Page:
By Kisothan Suthakaran
In 2016, astronomers discovered an Earth-like planet orbiting Proxima Centauri, our nearest-known star, situated such that its temperature allows liquid water to possibly exist on its surface. Our current knowledge about this exoplanet is however limited by the data provided by telescopes and spectrographs. The only effective way of gaining more insights about this exoplanet is to get there, either physically or remotely. The underlying issue is that our closest star system is 4.25 light-years away from the sun. To reach this destination promptly without running out of fuel, space propulsion must be rethought and revitalized because current technology is inadequate for long-distance spaceflight. This article will discuss the three most promising propulsion schemes for efficient short-term interstellar flight currently in development: ion thrusters, fusion-driven rockets, and laser-pushed light sail.
Tyranny of the Rocket Equation
Conventional rocket engines, which use the exhaust gas from the combustion reaction to propel the spacecraft as depicted in Figure 1, generate high thrust but consume a large amount of fuel in a short period.
This type of rocket is best suited to lift off the ground and reach low Earth orbit. For long-distance spaceflight, the Tsiolkovskjy rocket equation (1), which governs the motion of all rockets, becomes a major concern (1).
v = ve In m0mf (1)
This equation relates the velocity gain of vehicle, v, to the exhaust velocity, ve, of the reaction mass and the ratio of the initial mass of the rocket, m0, to its final mass, mf. The plot of this equation in Figure 2 shows that as the desired momentum change v increases, the required amount of fuel increases exponentially.
On the other hand, trading velocity gain for lower fuel consumption results in longer flight durations. This dilemma between fuel consumption and flight time puts interstellar travel in a problematic situation. The propulsion solutions presented below seek to overcome this obstacle by either pushing the practical limits of the rocket equation or simply circumventing it.
Potential Propulsion Technologies
An ion thruster is a form of electric propulsion that relies on injecting charged particles into an electric field to accelerate them. The resulting force propels the spacecraft using Newton’s third law. This is still a rocket concept, but instead of ejecting high-temperature combustion products, ions are discharged. This has a significant impact on the fuel consumption of this propulsion system, making it more efficient than combustion engines (2). The anatomy of the ion engine is illustrated in Figure 3.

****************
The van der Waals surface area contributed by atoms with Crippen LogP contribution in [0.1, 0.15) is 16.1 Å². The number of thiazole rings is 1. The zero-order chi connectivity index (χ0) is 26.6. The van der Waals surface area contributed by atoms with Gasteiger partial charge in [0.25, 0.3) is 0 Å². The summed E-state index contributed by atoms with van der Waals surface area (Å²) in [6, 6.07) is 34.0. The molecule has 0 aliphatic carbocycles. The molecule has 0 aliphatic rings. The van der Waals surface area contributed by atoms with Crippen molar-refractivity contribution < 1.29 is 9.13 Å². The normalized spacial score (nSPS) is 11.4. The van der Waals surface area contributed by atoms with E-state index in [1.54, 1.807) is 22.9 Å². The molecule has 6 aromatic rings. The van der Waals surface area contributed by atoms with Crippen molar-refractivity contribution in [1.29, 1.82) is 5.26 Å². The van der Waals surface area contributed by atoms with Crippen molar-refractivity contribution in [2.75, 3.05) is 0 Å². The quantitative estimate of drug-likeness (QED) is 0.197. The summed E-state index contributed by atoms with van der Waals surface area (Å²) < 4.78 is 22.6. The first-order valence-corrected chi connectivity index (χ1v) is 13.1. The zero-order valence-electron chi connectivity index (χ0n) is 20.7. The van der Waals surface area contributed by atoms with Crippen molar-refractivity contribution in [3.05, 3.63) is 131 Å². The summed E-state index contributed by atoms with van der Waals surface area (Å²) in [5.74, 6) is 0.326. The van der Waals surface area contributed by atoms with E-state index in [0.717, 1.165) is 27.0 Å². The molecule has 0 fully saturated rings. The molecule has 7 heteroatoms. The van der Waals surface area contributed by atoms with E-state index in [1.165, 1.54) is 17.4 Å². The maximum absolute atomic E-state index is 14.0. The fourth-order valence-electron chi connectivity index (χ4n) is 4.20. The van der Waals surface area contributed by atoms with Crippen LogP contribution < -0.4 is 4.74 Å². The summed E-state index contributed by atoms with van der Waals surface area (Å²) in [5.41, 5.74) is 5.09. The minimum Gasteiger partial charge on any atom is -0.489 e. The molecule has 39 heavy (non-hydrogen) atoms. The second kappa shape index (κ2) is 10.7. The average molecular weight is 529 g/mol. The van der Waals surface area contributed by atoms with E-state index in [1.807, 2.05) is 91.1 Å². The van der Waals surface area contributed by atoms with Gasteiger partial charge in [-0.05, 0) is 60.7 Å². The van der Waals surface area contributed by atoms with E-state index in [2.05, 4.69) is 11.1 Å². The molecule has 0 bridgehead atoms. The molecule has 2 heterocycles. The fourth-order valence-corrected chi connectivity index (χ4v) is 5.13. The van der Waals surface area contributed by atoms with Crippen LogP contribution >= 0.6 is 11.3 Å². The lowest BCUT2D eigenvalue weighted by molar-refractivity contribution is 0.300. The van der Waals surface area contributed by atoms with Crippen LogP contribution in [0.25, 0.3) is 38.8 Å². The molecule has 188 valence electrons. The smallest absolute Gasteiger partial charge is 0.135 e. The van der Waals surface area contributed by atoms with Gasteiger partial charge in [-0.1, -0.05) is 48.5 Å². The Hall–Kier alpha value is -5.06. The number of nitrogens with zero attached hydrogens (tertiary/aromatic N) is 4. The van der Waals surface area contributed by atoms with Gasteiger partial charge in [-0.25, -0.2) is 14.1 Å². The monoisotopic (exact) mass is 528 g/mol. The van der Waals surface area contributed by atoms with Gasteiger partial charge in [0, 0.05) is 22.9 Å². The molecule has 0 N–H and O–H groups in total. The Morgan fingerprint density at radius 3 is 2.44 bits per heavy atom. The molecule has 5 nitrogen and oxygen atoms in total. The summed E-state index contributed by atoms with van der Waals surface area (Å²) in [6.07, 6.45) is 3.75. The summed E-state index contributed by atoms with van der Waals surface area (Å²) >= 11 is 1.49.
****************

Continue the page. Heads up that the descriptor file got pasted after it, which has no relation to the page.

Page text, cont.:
The fusion-driven rocket scheme attempts to exploit the tremendous amount of nuclear energy released by atomic synthesis to either directly expel hot plasma or heat and accelerate a propellant. The physics of fusion is governed by Einstein’s mass-energy equivalence equation (2).
E = mc² (2)
When two atoms collide and fuse, the resulting reaction produces a new atom and the mass difference m between the reactants and the products are converted to energy, E, as shown in Figure 4. This equation states that the conversion factor between mass and energy is the square of the speed of light c, which is about 300 000 km/s. The large value for c is the reason behind the enormous amount of energy that is released from these collisions (3).
Unlike electric and nuclear propulsion, the laser-pushed light sail is a propellantless scheme that relies on the principle of direct momentum transfer. The energy source is a stationary laser that sends a large light beam from Earth to a thin sheet of material moving in space called a light sail, which carries the probe (4). Although the momentum equation (3) from classical physics suggests that massless objects like photons can’t carry momentum, the laws of quantum mechanics and special relativity allow any particle that carries energy to have momentum, regardless of whether they have mass or not, as demonstrated in the general form of the relativistic equation (4). In the quantum world, all wave-like particles have energy since they have a non-zero frequency as shown by Plank’s equation (5).